Despite various contributing factors, session rating of perceived exertion has the potential to affect a large proportion of the global sporting and clinical communities since it is an inexpensive and simple tool that is highly practical and accurately measures an athlete’s outcome of training or competition. Its simplicity can help optimize performance and reduce negative outcomes of hard training in elite athletes.
Monoem Haddad, Johnny Padulo and Karim Chamari
Jerry A. Frentsos and Janine T. Baer
Dietary habits were evaluated in 6 elite triathletes (4 male, 2 female). Analysis of 7-day diet records showed mean daily energy and carbohydrate intake to be insufficient to support estimated requirements. Mean intakes of vitamins and most minerals exceeded the Recommended Dietary Allowances (RDAs) except zinc and chromium, which did not meet 66% of recommended amounts. Individualized nutrition intervention using the Diabetic Food Exchange System to support performance during training and competition was provided. To improve dietary intake, subjects consumed fortified nutrition supplements (Reliv, Inc.) before and after daily training. Follow-up 7-day diet records showed that average energy intake and percentage of energy from carbohydrate increased, as did intakes of zinc and chromium. Triathletes' performance in a short course triathlon was improved compared to a similar competition completed prior to the nutrition intervention. Following the intervention, triathletes were able to meet recommended daily energy, macronutrient, and micronutrient intakes and improve endurance performance.
Margot Callewaert, Stefan Geerts, Evert Lataire, Jan Boone, Marc Vantorre and Jan Bourgois
To develop a sailing ergometer that accurately simulates upwind sailing exercise.
A sailing ergometer that measures roll moment accompanied by a biofeedback system that allows imposing a certain quasi-isometric upwind sailing protocol (ie, 18 bouts of 90-s hiking at constantly varying hiking intensity interspersed with 10 s to tack) was developed. Ten male high-level Laser sailors performed an incremental cycling test (ICT; ie, step protocol at 80 W + 40 W/3 min) and an upwind sailing test (UST). During both, heart rate (HR), oxygen uptake (VO2), ventilation (VE), respiratory-exchange ratio, and rating of perceived exertion were measured. During UST, also the difference between the required and produced hiking moment (HM) was calculated as error score (ES). HR, VO2, and VE were calculated relative to their peak values determined during ICT. After UST, the subjects were questioned about their opinion on the resemblance between this UST and real-time upwind sailing.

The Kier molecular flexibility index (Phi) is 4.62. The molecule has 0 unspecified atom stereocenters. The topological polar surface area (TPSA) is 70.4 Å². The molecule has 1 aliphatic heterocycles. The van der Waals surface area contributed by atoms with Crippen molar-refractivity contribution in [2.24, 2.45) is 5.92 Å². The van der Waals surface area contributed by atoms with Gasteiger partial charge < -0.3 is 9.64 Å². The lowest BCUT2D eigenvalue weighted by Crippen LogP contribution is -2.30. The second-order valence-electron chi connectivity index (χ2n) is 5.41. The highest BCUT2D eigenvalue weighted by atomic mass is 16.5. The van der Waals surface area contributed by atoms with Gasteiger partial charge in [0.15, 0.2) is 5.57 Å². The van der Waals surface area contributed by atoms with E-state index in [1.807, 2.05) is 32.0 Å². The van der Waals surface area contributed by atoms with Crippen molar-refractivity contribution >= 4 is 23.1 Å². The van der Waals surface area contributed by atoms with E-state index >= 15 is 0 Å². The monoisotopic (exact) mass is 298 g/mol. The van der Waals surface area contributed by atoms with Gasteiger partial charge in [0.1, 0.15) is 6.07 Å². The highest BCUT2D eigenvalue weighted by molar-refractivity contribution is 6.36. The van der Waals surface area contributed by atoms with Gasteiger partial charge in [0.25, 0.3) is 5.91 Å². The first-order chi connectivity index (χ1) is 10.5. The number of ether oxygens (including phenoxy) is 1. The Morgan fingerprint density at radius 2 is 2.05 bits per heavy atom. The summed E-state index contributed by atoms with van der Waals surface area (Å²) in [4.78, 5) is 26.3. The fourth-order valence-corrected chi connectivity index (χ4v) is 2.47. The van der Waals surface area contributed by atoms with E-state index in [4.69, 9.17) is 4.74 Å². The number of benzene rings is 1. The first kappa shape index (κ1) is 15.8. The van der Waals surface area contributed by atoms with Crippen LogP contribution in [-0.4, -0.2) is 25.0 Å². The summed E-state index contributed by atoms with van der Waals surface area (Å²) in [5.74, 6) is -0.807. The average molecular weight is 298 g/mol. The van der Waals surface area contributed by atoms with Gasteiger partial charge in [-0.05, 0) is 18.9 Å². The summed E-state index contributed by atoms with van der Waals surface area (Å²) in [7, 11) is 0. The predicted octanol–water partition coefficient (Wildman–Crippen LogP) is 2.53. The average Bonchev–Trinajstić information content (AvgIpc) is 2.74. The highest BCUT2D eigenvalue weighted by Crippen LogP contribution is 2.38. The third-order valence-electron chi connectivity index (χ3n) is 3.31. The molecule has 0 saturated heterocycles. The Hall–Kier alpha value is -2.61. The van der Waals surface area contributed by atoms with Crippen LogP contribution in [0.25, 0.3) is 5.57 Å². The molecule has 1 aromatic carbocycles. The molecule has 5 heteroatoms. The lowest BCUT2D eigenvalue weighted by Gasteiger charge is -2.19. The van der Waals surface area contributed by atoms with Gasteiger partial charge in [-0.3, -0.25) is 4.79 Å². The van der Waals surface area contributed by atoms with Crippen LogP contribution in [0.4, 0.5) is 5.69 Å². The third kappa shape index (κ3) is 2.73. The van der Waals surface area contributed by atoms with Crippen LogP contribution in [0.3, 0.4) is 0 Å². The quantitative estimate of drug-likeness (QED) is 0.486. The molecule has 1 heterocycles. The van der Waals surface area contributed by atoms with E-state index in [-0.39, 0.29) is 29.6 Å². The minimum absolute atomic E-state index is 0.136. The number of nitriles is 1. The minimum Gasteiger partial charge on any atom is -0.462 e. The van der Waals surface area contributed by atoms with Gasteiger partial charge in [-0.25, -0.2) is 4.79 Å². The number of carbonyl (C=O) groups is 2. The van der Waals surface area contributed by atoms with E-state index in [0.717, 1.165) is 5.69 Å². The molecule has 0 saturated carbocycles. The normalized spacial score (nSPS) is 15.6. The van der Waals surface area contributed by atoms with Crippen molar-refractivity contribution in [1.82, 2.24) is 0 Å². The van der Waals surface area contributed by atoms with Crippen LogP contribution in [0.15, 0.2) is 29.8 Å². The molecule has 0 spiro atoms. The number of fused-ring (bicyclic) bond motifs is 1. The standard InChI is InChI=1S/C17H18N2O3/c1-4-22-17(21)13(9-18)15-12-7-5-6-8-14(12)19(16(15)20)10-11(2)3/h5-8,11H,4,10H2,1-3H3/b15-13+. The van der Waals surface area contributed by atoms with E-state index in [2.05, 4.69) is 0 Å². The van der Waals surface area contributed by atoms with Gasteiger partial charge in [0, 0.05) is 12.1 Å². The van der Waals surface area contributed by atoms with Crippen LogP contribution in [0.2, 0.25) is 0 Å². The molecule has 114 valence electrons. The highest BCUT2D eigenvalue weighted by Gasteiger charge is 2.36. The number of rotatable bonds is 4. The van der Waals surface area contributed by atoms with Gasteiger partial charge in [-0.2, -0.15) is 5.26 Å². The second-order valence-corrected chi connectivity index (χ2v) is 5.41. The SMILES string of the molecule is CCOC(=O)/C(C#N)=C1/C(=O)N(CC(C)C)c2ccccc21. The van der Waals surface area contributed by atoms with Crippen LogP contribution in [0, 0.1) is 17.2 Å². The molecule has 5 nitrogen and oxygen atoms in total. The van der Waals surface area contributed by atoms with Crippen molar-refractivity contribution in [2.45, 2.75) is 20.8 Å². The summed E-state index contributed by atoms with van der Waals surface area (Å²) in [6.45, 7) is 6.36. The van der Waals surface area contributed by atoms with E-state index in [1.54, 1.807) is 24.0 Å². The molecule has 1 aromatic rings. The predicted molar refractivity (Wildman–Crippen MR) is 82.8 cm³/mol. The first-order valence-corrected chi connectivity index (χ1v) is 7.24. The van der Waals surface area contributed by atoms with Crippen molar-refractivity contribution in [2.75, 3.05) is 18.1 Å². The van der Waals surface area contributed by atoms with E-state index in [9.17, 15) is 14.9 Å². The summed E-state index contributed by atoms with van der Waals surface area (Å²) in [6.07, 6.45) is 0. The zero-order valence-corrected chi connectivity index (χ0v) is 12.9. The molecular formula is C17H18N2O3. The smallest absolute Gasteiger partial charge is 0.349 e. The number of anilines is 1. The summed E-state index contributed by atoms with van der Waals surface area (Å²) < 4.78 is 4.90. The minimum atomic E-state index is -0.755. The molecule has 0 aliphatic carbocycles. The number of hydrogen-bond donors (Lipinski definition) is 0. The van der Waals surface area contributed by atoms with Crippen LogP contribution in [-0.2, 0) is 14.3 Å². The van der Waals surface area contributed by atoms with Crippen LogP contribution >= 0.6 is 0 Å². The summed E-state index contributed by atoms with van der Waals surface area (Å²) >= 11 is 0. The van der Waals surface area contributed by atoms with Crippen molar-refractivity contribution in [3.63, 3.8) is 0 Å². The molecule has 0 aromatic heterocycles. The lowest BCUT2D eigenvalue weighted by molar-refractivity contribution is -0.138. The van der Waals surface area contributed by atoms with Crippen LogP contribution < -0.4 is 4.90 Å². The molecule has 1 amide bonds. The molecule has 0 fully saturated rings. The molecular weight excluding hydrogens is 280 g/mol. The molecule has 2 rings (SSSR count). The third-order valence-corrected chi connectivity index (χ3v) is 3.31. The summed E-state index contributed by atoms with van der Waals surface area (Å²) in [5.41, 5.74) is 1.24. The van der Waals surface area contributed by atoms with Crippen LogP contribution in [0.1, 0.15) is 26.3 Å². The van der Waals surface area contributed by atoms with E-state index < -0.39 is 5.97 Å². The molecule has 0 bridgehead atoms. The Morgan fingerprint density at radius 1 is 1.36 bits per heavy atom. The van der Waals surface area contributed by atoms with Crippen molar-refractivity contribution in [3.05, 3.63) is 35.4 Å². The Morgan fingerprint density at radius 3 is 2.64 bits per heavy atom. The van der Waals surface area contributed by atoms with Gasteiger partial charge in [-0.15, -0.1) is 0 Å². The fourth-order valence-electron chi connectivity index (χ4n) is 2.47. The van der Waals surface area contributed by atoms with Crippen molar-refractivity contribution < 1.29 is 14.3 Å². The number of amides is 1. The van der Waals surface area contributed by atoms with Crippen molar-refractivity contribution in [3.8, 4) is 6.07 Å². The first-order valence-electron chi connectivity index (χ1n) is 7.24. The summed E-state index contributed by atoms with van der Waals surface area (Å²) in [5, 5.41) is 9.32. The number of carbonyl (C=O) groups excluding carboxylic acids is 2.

An average HM of 89.0% ± 2.2% HMmax and an average ES of 4.1% ± 1.8% HMmax were found. Mean HR, VO2, and VE were, respectively, 80% ± 4% HRpeak, 39.5% ± 4.5% VO2peak, and 30.3% ± 3.7% VEpeak. Both HM and cardiorespiratory values appear to be largely comparable to literature reports during on-water upwind sailing. Moreover, the subjects gave the upwind sailing ergometer a positive resemblance score.
Results suggest that this ergometer accurately simulates on-water upwind sailing exercise. As such, this ergometer could be a great help in performance diagnostics and training follow-up.
Bianca Fernandes, Fabio Augusto Barbieri, Fernanda Zane Arthuso, Fabiana Araújo Silva, Gabriel Felipe Moretto, Luis Felipe Itikawa Imaizumi, Awassi Yophiwa Ngomane, Guilherme Veiga Guimarães and Emmanuel Gomes Ciolac
volume and training follow-up duration may partially explain discrepancies between previous and present study, as previous studies usually used HIIT sessions of greater volume and/or longer follow-up periods. 9 , 21 , 23 However, the 2 studies included in the cited literature review 21 using exercise
R. Pla, Y. Le Meur, A. Aubry, J.F. Toussaint and P. Hellard
. Training follow up by questionnaire fatigue, hormones and heart rate variability measurements . Sci Sports . 2003 ; 18 : 302 – 304 . doi:10.1016/j.scispo.2003.09.013 10.1016/j.scispo.2003.09.013 25. Kenneally M , Casado A , Santos-Concejero J . The effect of periodisation and training intensity